Input to output transfer in neurons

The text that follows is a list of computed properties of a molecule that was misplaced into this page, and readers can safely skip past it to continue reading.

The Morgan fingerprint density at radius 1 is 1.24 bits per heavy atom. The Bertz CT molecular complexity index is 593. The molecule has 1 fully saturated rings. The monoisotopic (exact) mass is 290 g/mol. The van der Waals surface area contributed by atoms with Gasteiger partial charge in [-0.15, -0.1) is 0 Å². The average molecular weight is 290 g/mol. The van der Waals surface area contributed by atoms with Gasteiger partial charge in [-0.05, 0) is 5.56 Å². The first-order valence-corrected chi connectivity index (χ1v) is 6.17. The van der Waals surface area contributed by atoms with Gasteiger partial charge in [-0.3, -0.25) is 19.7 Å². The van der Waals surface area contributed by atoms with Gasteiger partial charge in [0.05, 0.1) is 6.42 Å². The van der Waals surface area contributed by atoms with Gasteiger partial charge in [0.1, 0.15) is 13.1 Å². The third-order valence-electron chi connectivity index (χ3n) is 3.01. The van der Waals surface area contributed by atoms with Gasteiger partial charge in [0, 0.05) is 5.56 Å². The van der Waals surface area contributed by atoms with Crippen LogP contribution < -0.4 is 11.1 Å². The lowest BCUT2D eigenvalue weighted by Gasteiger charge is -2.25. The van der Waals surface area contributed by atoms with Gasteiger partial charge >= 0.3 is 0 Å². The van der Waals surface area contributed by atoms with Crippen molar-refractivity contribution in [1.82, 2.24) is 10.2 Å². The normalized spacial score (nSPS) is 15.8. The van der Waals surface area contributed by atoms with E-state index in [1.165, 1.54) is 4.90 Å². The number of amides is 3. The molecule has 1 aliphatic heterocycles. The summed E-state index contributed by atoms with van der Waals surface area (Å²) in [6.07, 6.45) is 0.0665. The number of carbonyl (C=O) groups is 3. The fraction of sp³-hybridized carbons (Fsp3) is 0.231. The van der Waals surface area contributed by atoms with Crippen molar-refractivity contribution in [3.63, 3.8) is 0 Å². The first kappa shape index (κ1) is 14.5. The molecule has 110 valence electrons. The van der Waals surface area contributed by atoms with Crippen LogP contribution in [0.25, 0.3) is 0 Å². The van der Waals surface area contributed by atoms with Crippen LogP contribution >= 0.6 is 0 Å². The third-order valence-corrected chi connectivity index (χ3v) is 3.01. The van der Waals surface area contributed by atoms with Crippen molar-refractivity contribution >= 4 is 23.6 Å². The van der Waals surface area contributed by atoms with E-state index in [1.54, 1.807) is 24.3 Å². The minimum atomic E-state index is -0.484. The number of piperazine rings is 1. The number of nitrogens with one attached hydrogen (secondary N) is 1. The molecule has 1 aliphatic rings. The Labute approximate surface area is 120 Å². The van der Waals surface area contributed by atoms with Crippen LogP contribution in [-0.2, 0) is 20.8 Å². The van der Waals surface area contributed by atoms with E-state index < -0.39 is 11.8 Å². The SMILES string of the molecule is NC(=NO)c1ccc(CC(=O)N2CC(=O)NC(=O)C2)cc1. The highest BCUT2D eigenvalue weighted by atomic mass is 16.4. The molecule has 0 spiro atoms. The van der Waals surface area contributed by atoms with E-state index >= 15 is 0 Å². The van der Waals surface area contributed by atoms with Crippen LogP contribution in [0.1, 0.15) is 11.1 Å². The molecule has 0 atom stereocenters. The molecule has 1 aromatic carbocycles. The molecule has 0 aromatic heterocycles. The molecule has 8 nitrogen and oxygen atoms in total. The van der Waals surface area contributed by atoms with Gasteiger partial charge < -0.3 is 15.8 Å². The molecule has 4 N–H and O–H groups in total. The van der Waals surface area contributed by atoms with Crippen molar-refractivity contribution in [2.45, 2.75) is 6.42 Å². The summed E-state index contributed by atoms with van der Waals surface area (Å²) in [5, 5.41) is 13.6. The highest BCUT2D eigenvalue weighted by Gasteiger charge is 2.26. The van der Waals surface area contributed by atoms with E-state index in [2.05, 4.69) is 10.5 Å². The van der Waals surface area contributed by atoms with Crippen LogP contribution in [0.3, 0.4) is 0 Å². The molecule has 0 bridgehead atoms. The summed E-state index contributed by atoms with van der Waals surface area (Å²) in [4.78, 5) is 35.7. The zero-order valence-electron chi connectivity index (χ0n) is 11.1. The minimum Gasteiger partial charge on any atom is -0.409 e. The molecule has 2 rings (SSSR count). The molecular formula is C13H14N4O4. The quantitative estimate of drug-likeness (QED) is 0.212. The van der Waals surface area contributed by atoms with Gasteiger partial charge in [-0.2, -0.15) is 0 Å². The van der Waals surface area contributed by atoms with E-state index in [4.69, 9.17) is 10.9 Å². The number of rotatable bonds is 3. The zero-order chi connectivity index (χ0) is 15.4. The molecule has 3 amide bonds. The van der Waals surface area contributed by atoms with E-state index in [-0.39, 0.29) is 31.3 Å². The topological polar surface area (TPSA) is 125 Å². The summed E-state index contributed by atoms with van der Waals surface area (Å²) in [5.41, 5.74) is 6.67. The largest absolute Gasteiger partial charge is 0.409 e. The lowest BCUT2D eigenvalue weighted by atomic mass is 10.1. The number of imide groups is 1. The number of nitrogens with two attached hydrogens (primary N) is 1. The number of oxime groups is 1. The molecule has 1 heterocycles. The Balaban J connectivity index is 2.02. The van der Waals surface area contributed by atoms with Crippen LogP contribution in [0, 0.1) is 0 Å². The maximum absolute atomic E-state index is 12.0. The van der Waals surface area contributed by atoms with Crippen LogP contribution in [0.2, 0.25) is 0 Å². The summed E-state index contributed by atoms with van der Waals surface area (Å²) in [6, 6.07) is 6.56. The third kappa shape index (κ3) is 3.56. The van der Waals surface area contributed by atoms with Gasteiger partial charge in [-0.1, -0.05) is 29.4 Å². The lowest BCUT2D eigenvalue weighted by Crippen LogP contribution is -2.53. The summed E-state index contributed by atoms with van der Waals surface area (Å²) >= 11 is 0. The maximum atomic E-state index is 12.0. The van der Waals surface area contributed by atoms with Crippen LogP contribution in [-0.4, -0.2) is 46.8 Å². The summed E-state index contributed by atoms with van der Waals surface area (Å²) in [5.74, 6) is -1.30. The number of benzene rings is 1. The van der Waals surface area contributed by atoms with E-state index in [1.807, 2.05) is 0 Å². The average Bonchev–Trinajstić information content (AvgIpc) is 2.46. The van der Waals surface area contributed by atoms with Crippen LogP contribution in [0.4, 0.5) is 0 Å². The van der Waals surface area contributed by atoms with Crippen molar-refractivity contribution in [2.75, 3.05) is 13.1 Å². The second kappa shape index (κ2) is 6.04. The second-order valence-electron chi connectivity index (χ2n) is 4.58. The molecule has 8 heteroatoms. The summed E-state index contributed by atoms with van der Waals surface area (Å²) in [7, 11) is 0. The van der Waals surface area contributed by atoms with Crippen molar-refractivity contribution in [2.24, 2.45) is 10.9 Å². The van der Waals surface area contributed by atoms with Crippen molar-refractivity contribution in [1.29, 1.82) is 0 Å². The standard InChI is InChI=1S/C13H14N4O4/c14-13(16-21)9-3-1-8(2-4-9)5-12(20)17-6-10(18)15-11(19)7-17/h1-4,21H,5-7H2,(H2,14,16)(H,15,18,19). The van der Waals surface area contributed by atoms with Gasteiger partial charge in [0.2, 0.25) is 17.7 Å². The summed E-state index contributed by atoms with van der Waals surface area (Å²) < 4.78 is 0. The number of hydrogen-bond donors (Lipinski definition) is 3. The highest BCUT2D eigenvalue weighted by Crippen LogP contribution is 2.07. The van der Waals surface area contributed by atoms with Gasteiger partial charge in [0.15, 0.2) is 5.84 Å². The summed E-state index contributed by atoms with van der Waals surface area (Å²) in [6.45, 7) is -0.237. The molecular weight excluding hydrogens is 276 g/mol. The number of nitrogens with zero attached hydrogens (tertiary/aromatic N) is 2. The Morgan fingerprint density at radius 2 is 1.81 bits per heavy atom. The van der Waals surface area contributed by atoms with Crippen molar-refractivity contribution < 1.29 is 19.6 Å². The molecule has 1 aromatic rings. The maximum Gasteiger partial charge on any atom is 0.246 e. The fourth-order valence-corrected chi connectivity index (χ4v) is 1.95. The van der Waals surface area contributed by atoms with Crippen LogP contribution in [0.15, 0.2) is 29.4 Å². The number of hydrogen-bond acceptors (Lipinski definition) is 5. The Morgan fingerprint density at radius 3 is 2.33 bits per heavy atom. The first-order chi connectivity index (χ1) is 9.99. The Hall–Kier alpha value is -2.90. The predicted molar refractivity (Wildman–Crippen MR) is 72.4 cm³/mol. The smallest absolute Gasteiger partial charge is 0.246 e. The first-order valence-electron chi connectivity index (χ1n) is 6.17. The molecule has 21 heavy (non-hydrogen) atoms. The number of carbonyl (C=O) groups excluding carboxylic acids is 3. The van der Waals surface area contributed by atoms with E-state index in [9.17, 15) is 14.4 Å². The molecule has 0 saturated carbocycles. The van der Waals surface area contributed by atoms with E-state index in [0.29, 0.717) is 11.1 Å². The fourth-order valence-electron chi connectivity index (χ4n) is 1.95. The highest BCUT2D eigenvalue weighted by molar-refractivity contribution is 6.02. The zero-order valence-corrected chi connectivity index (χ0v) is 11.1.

Computational modelling is playing an increasing role in neuroscience research by providing not only theoretical frameworks for describing the activity of the brain and the nervous system, but also by providing a set of tools and techniques for better understanding data obtained using various recording techniques. The focus of this thesis was on the latter - using computational modelling to assist with analyzing measurement results and the underlying mechanisms behind them. The first study described in this thesis is an example of the use of a computational model in the case of intracellular in vivo recordings. Intracellular recordings of neurons in vivo are becoming routine, yielding insights into the rich sub-threshold neural dynamics and the integration of information by neurons under realistic situations. In particular, these methods have been used to estimate the global excitatory and inhibitory synaptic conductances experienced by the soma. I first present a method to estimate the effective somatic excitatory and inhibitory conductances as well as their rate and event size from the intracellular in vivo recordings. The method was applied to intracellular recordings from primary motor cortex of awake behaving mice. Next, I studied how dendritic filtering leads to misestimation of the global excitatory and inhibitory conductances. Using analytical treatment of a simplified model and numerical simulations of a detailed compartmental model, I show how much both the mean, as well as the variation of the synaptic conductances are underestimated by the methods based on recordings at the soma. The influence of the synaptic distance from the soma on the estimation for both excitatory as well as inhibitory inputs for different realistic neuronal morphologies is discussed. The last study was an attempt to classify the synaptic location region based on the measurements of the excitatory postsynaptic potential at two different locations on the dendritic tree. The measurements were obtained from the in vitro intercellular recordings in slices of the somatosensory cortex of rats when exposed to glutamate uncaging stimulation. The models were used to train the classifier and to demonstrate the extent to which the automatic classification agrees with manual classification performed by the experimenter.